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Why you should stop living in the moment

Mindfulness, it turns out, can be bad for business.

Why you should stop living in the moment
[Photo: travelnow.or.crylater/Unsplash]

We’re wired to live in the present, and that can be helpful when you need to be focused on an immediate task. It becomes a real impediment, however, when you need to make decisions about the future, says Alice Mann, author of Future First: How Successful Leaders Turn Innovation Challenges Into New Value Frontiers.

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“This tendency toward ignoring future challenges can hamper our personal success and that of our organizations,” she says. “After the financial crisis of 2008, we saw that companies, especially large public companies, had been overly focused on quarterly earnings and shareholder value in the short term.”

Shortsightedness is dangerous, as the Great Recession proved. Part of what distinguishes humans from other species is our ability to also think about past and future through imagination and information seeking, says Mann. “The information we have about the past and our ability to imagine what things were like and how they were different from today shapes our view of history,” she says. “It’s the same thing when we think forward. We use the information we have and imagine what things could be like. That is how culture evolves and innovation happens.”

The mindfulness myth

The mindfulness movement has put our attention on being in the moment, but Mann says a myth is that you’re only thinking in the present, living in the present, and being in the here and now.

“That’s a simplification and dumbing-down,” says Mann. “Mindfulness is being aware that the mind is thinking in the past, present, or future. It allows you to distinguish where your attention is in the moment. People refer to the monkey mind, jumping into the past or future or to the things we fear or want. Mindfulness is paying attention to which of those things the mind is grabbing on to.”

Be careful not to confuse mindfulness with presentism, which has several pitfalls, warns Mann. “Presentism is different from mindfulness because it’s the loss of a sense of temporality,” she says. “There’s no sense of past, present, and future, no sense that we exist over time. It’s only where you are right now.”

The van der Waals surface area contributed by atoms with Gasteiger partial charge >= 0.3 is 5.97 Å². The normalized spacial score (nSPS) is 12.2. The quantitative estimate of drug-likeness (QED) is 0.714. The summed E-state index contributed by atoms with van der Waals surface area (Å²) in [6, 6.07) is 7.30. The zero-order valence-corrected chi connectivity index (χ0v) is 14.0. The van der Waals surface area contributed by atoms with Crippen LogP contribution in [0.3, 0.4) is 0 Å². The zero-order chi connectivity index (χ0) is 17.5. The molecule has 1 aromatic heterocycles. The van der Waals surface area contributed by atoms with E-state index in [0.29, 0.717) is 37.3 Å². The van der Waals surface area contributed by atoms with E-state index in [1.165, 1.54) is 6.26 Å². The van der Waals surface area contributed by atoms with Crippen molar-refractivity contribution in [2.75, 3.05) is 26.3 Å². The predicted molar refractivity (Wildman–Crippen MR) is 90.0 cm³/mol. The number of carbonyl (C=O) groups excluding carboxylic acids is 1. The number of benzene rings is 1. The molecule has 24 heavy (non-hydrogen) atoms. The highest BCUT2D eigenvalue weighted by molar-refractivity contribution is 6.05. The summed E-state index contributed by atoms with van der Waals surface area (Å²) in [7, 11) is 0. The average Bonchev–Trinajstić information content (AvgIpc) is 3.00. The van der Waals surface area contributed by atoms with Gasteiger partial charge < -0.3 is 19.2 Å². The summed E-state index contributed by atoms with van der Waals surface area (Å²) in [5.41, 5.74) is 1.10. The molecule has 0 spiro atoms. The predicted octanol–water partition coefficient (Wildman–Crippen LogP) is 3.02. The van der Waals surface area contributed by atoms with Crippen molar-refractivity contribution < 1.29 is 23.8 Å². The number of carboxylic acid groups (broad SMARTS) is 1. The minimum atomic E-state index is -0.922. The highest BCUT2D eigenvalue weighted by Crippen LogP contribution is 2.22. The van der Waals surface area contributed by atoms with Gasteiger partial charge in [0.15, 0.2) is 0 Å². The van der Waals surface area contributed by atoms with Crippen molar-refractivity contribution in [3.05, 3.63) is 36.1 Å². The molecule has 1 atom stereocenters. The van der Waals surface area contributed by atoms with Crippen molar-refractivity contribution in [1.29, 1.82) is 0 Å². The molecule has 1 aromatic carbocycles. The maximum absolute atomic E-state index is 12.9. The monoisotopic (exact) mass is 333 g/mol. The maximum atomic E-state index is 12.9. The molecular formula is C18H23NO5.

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If you often ask yourself, “How did we get here?” you may be in a state of presentism. “We become ahistorical,” says Mann. “It’s a form of denial of what human civilization is based on: Change over time. It’s easy to lose a sense of agency when we’re overcome by presentism.”

Presentism is also getting caught up in the idea that this is the way things are and always were, adds Mann. “It’s not that we don’t know history; it’s that we lose the sense that we can use it to effect change in the future,” she says. “It’s important to know how we got where we are. People who put in the time and attention to do that also lay the groundwork to think clearly about possible future scenarios.”

Being in a constant state of overwhelm is also a sign of presentism, says Mann. “We’re saturated with so much information about things happening all over the world because the news cycle is fast,” she says. “Things change quickly, and we’re constantly taking in information, forgetting about what happened yesterday and moving on to the next thing. That creates an ahistorical sense of no past and no future.”

Living across the past, present, and future

One of the hallmarks of a great leader is the ability to think across multiple horizons of time, says Mann. “They ask, ‘How do we keep doing what we’re doing well?'” says Mann. “‘How do we keep that up for 12 to 18 months? How are we starting to invest in adjacent products to offer in three to five years? And how are we, at the same time, imagining what will be completely different in 10 to 20 years so we can begin to invest in innovation and research in those opportunities?'”

Technology and science are having breakthroughs in every industry that can completely change things, says Mann. “If you don’t see it coming when it presents itself, you can end up falling behind your competition,” she says.


Related: This is the overlooked trait that we need to cultivate at work

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Leaders have to balance their own personalities and proclivities with what their businesses need. “Some people try to find out everything they can; they’re like sponges thinking about the future, innovation, and research,” says Mann. “Some get very caught up in urgent fires and crises in the moment. Some of this is personality and some is the industry you’re in. Overall, the best leaders toggle between the two. When they’re dealing with an urgent crisis or trying to maintain success in a particular area, they’re still allocating some of their attention to long-term thinking.”

True mindfulness also includes a willingness to change. “Whether you’re looking at company culture or national culture or a subculture of your social group, you have to imagine things being different in order to effect change,” says Mann. “Future-thinking leaders have an openness to changing their minds based on new information and continuous problem solving. They understand and tolerate uncertainty and do the work of imagining the future anyway. It’s about imagining how you can effect change in the future from whatever position of power you’re in.”

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